He thinks “talents are like the earths natural resources…they may be there, but you may never discover them”.
He sets out a number of arguments about how schools ignore children’s talents, including the following:
Schools focus narrowing on academic ability and in the process ignore other talents. They do not expose these hidden talents – and the child might never discover them. I know some organisations put people in jobs that do not allow them to express and grow their true talents – everyone misses out.
If innovation is putting good ideas into practice, our schools are failing. The way they schedule classes around subjects undermines any possibility of children developing, exploring and putting good ideas into practice. They go from one subject to the next every 50 minutes or so – having to down tools, change tools, re-tool – there is no way they can get their teeth into a project. Re-organising schools around tasks or projects that matter instead of subject would result in a very different dynamic. Imagine what might be possible if health and aged care were re-organised around the person in care? Or around a big improvement project?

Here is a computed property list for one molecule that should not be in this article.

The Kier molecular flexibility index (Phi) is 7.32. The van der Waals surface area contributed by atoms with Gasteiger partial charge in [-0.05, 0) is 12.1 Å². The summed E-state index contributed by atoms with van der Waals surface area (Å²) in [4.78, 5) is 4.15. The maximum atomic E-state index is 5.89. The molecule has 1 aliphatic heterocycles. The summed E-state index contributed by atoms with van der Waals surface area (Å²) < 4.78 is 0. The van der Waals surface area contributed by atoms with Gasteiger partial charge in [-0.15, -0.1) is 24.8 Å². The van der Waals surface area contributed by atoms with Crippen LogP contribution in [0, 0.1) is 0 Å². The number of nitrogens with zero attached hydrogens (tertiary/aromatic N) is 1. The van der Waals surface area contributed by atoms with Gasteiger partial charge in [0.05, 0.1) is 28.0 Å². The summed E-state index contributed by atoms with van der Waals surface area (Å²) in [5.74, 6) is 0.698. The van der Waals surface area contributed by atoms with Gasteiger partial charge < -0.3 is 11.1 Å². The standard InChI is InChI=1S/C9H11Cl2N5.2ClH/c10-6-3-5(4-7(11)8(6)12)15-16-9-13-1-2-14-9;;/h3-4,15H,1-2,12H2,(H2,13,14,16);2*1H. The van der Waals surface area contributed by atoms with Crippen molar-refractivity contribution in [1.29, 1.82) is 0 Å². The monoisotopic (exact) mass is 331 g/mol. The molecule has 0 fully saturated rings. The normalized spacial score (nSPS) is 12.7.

The problems that results from the traditional approach to education are:
- Creating a “dead culture of standardisation”
- Depression, disengagement; drugs to keep them switched on
- The problem with data becoming the purpose of the exercise rather than simply an indicator of the problem
He asks us to imagine if we ran our business like this. And I ask you “Is your organisation running like this?”
In essence Sir Ken is fighting for person-centred education – what are you fighting for?